If the surgery is done in time, the right ventricle returns to its normal size. Yet if heart failure begins to set in, it may be too late. As in older patients with heart failure, the term does not mean the heart stops pumping, but that it becomes too weak to keep up with the demands of circulation.
“It’s a conundrum,” Gillespie said. “If you wait till the point where people are really having severe symptoms, or you start to see the function of the heart is going downhill, there’s a good chance they won’t get the benefit of having the new valve.”
Yet the prospect of another open-heart surgery may be an unwelcome surprise to a patient who does not feel especially bad, said Gillespie, associate director of CHOP’s cardiac catheterization lab.
Mac and his family had a new option: the experimental Harmony valve, an hourglass-shaped implant made with a metal frame and tissue from a pig heart, inserted via catheter through a vein.
Gillespie told the Griebs he had helped conduct a study of the valve in sheep, funded by the hospital and private donors, and another study of 21 human patients, funded by the device maker Medtronic. Early results were promising.
The family needed little convincing.
“We were so ecstatic that we could possibly not have to go through another open-heart surgery,” said Stacy Grieb, Mac’s mom. “We were all in.”
In April 2017, Mac became the first patient at CHOP to get the Harmony valve. The procedure took just two hours, and the teenager was home the next day. An avid drummer, he was soon back playing along with the music of Led Zeppelin and other classic bands.
Mac felt pretty good that summer, then really started to notice an improvement in the fall at school, in gym class.
“I was running around with my buddies,” he recalled. “I noticed I was running at the same pace as they were. They were out of breath, but I wasn’t.”
Tetralogy of Fallot is among the most common congenital heart defects, occurring in 2,500 U.S. babies born each year.
Other heart defects can lead to complications later in life as well. Abnormal heart rhythms are a common consequence of infant surgery, and patients also are more likely to suffer hearing loss. One disorder, called single-ventricle disease, can lead to scarring in the liver and abnormal flow in the lymphatic system, which can be treated with a catheterization.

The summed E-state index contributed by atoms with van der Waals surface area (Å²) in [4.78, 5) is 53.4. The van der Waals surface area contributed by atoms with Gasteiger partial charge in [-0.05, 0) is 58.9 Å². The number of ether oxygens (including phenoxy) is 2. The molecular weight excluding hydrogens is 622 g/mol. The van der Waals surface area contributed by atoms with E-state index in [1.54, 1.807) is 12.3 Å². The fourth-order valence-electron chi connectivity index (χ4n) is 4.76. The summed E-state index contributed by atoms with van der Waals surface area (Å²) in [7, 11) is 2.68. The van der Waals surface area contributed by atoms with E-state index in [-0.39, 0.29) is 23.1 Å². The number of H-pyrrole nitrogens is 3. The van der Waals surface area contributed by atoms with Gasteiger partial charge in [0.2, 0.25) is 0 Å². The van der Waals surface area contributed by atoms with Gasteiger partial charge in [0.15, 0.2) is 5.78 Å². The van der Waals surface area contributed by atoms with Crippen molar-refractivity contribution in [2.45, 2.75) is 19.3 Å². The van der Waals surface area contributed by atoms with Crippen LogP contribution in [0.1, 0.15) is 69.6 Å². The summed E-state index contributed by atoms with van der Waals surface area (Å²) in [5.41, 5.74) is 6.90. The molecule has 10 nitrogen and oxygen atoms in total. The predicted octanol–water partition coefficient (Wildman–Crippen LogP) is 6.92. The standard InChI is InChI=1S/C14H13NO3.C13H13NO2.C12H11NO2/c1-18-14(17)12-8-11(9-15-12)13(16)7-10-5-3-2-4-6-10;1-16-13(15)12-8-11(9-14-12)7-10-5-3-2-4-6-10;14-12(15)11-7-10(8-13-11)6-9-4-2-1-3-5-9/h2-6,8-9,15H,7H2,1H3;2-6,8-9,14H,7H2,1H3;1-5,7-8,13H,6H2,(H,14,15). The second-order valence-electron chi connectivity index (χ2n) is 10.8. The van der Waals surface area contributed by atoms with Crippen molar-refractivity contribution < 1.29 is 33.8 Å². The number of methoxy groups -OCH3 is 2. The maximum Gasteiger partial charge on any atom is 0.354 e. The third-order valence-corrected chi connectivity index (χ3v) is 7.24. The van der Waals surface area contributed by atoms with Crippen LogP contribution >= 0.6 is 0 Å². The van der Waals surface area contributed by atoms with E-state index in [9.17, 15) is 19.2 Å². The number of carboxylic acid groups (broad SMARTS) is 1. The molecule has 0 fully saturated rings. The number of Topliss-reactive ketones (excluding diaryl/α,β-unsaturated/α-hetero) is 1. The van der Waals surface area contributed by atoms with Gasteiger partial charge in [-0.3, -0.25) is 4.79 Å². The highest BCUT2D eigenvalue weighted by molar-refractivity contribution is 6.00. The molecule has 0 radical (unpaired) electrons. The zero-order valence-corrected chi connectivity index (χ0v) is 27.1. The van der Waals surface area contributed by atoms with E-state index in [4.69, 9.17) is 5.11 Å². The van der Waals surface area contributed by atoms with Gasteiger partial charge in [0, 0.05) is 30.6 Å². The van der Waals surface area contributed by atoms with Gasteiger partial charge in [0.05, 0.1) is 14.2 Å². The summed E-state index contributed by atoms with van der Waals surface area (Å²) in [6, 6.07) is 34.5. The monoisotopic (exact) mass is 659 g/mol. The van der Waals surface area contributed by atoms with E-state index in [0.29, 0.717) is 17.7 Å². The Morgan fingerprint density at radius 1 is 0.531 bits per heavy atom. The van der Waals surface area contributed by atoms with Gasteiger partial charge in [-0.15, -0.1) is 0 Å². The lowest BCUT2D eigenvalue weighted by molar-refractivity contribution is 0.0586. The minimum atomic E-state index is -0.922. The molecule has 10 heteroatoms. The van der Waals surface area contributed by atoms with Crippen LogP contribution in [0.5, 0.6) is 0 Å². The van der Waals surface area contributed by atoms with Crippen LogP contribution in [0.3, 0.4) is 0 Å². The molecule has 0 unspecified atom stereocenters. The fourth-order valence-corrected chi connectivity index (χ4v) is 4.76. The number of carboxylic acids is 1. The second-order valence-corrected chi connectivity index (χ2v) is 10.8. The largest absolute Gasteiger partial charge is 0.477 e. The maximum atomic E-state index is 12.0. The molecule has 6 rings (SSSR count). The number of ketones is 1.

Such findings illustrate the need for ongoing surveillance, said Miller, of the Adult Congenital Heart Association.
A pediatric nurse by training, Miller also knows the importance of her advice personally. She, like Mac and Billy Kimmel, was born with tetralogy of Fallot. Now 67, she had two corrective surgeries in childhood, and needed a valve replacement as an adult. But in her late 40s, she was seen by a general cardiologist who knew little about treating adults who had survived infant heart surgery.
“You’re lucky to be alive,” the doctor told her in 1999, Miller recalled. “There’s nothing more we can do.”
Instead, she went online and found the patient association for which she now works. The group helped her find a specialist, and she had surgery in 2004 to get a new pulmonary valve.
Gillespie, the CHOP cardiologist, thinks someday all such valve replacements will be implanted via catheter, as Mac’s was. He predicted that will happen for Billy Kimmel, the son of the talk-show host — assuming the device is approved by the U.S. Food and Drug Administration in a few years.
In short: conditions that once could mean a shortened life expectancy often can be managed, Gillespie and Miller say. Look no further than another famous tetralogy of Fallot patient, Olympic snowboarder Shaun White.
On his ABC talk show, Kimmel asked White about his experience with the disease, and jokingly worried that his son would become a snowboarder.
“That is a side effect, yes,” White replied.
No treatment for that one. Yet.